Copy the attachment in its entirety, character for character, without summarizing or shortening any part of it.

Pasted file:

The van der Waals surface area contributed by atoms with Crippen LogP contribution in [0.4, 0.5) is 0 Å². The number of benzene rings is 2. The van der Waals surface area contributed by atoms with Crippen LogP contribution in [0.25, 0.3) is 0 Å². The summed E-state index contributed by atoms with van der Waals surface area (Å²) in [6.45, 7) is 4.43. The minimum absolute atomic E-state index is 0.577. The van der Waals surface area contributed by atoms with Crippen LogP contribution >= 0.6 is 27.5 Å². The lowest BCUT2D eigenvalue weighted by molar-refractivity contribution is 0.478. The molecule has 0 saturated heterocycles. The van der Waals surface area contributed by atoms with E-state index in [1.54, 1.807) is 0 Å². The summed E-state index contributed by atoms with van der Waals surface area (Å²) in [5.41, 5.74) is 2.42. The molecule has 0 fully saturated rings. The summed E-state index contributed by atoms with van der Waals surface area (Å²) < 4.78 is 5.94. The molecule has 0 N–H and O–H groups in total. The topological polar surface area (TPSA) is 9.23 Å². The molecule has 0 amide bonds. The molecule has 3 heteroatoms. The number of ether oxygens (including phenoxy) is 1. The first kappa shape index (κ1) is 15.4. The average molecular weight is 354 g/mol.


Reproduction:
The van der Waals surface area contributed by atoms with Crippen LogP contribution in [0.4, 0.5) is 0 Å². The number of benzene rings is 2. The van der Waals surface area contributed by atoms with Crippen LogP contribution in [0.25, 0.3) is 0 Å². The summed E-state index contributed by atoms with van der Waals surface area (Å²) in [6.45, 7) is 4.43. The minimum absolute atomic E-state index is 0.577. The van der Waals surface area contributed by atoms with Crippen LogP contribution >= 0.6 is 27.5 Å². The lowest BCUT2D eigenvalue weighted by molar-refractivity contribution is 0.478. The molecule has 0 saturated heterocycles. The van der Waals surface area contributed by atoms with E-state index in [1.54, 1.807) is 0 Å². The summed E-state index contributed by atoms with van der Waals surface area (Å²) in [5.41, 5.74) is 2.42. The molecule has 0 fully saturated rings. The summed E-state index contributed by atoms with van der Waals surface area (Å²) < 4.78 is 5.94. The molecule has 0 N–H and O–H groups in total. The topological polar surface area (TPSA) is 9.23 Å². The molecule has 0 amide bonds. The molecule has 3 heteroatoms. The number of ether oxygens (including phenoxy) is 1. The first kappa shape index (κ1) is 15.4. The average molecular weight is 354 g/mol.